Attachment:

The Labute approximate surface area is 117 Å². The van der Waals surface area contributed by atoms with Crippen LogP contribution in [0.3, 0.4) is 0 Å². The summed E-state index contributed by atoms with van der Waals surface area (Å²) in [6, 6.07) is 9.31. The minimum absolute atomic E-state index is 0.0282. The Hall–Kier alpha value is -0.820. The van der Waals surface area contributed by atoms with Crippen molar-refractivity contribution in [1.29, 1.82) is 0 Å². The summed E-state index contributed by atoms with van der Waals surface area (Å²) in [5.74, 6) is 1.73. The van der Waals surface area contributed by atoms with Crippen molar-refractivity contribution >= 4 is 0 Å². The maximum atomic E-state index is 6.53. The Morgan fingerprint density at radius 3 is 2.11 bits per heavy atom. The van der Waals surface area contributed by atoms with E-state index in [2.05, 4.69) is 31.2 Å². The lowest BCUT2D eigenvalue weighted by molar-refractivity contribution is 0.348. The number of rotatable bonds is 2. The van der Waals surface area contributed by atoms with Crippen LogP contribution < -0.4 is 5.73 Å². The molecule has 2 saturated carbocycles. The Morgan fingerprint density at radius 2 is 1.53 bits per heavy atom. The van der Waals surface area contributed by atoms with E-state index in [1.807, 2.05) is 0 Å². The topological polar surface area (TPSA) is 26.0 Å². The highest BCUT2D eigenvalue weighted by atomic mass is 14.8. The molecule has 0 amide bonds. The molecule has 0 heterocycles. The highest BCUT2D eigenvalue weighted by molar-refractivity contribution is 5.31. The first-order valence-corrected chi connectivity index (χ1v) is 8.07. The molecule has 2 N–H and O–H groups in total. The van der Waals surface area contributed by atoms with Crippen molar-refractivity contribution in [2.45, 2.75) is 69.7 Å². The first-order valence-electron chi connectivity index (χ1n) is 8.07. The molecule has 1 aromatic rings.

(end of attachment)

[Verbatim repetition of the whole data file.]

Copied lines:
The Labute approximate surface area is 117 Å². The van der Waals surface area contributed by atoms with Crippen LogP contribution in [0.3, 0.4) is 0 Å². The summed E-state index contributed by atoms with van der Waals surface area (Å²) in [6, 6.07) is 9.31. The minimum absolute atomic E-state index is 0.0282. The Hall–Kier alpha value is -0.820. The van der Waals surface area contributed by atoms with Crippen molar-refractivity contribution in [1.29, 1.82) is 0 Å². The summed E-state index contributed by atoms with van der Waals surface area (Å²) in [5.74, 6) is 1.73. The van der Waals surface area contributed by atoms with Crippen molar-refractivity contribution >= 4 is 0 Å². The maximum atomic E-state index is 6.53. The Morgan fingerprint density at radius 3 is 2.11 bits per heavy atom. The van der Waals surface area contributed by atoms with E-state index in [2.05, 4.69) is 31.2 Å². The lowest BCUT2D eigenvalue weighted by molar-refractivity contribution is 0.348. The number of rotatable bonds is 2. The van der Waals surface area contributed by atoms with Crippen LogP contribution < -0.4 is 5.73 Å². The molecule has 2 saturated carbocycles. The Morgan fingerprint density at radius 2 is 1.53 bits per heavy atom. The van der Waals surface area contributed by atoms with E-state index in [1.807, 2.05) is 0 Å². The topological polar surface area (TPSA) is 26.0 Å². The highest BCUT2D eigenvalue weighted by atomic mass is 14.8. The molecule has 0 amide bonds. The molecule has 0 heterocycles. The highest BCUT2D eigenvalue weighted by molar-refractivity contribution is 5.31. The first-order valence-corrected chi connectivity index (χ1v) is 8.07. The molecule has 2 N–H and O–H groups in total. The van der Waals surface area contributed by atoms with Crippen molar-refractivity contribution in [2.45, 2.75) is 69.7 Å². The first-order valence-electron chi connectivity index (χ1n) is 8.07. The molecule has 1 aromatic rings.